Sometimes the growth of a filesystem (particularly /home ) means that it is necessary to find it a new home; in other words, add another physical disk and relocate the filesystem to its new home where there is room to grow.

Here is the procedure for adding another drive, with a single partition which will become the new /home filesystem (I'm assuming fdisk has already been used to partition it):

As root:

# mkdir /mnt/newhome
# mkfs –t ext2 /dev/hdb1
# mount /dev/hdb1 /mnt/newhome
# (cd /home && tar cf - .) | (cd /mnt/newhome && tar xpf -)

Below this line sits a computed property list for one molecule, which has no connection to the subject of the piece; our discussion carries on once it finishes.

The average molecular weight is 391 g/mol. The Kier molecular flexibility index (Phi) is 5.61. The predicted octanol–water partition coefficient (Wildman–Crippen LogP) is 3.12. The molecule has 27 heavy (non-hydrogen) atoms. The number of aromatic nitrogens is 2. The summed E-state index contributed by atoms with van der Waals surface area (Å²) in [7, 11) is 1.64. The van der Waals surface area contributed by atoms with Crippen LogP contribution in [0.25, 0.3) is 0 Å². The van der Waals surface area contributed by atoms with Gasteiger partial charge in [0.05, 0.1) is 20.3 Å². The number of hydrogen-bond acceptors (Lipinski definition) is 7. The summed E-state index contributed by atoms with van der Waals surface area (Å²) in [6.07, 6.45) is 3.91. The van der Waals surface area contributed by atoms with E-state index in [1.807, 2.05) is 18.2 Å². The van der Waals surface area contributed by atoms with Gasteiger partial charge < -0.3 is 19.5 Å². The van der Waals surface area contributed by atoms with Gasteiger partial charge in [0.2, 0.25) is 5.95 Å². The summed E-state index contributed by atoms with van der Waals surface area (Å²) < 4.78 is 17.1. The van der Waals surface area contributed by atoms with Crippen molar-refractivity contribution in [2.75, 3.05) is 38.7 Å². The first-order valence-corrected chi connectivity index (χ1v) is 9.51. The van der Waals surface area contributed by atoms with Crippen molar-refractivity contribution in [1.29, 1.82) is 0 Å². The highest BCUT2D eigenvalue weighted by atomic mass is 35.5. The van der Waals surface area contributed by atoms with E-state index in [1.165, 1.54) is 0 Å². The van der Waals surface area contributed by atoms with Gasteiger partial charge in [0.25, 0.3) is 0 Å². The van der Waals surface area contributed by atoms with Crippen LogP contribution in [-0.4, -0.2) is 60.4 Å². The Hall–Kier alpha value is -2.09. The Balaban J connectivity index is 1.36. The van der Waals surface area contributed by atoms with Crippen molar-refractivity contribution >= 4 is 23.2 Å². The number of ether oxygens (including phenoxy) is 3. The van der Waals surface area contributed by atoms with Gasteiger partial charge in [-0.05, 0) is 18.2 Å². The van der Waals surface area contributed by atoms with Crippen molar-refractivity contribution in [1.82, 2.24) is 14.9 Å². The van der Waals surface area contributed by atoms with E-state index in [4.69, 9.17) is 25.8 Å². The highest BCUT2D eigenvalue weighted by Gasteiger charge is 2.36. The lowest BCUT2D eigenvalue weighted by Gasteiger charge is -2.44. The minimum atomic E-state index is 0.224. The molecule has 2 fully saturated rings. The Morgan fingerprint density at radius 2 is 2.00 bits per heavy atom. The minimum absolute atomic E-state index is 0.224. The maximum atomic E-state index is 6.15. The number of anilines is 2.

then

# umount /home
# mv /home /home.old
# mkdir /home
# umount /mnt/newhome
# mount /dev/hdb1 /home

Once the new /home directory tree has been checked out, you can then safely

# rm –rf /home.old
# rmdir /mnt/newhome

to clean up. Don't forget to edit /etc/fstab to mount the new filesystem into /home!

Refinements

It is also possible to move subdirectory trees between systems using a refinement of the above technique of piping between tars. For example:

(cd /home && tar cf .) | ssh backuphost (cd /var/backup && tar xpf -)

will back up the contents of the home directory from one system to another.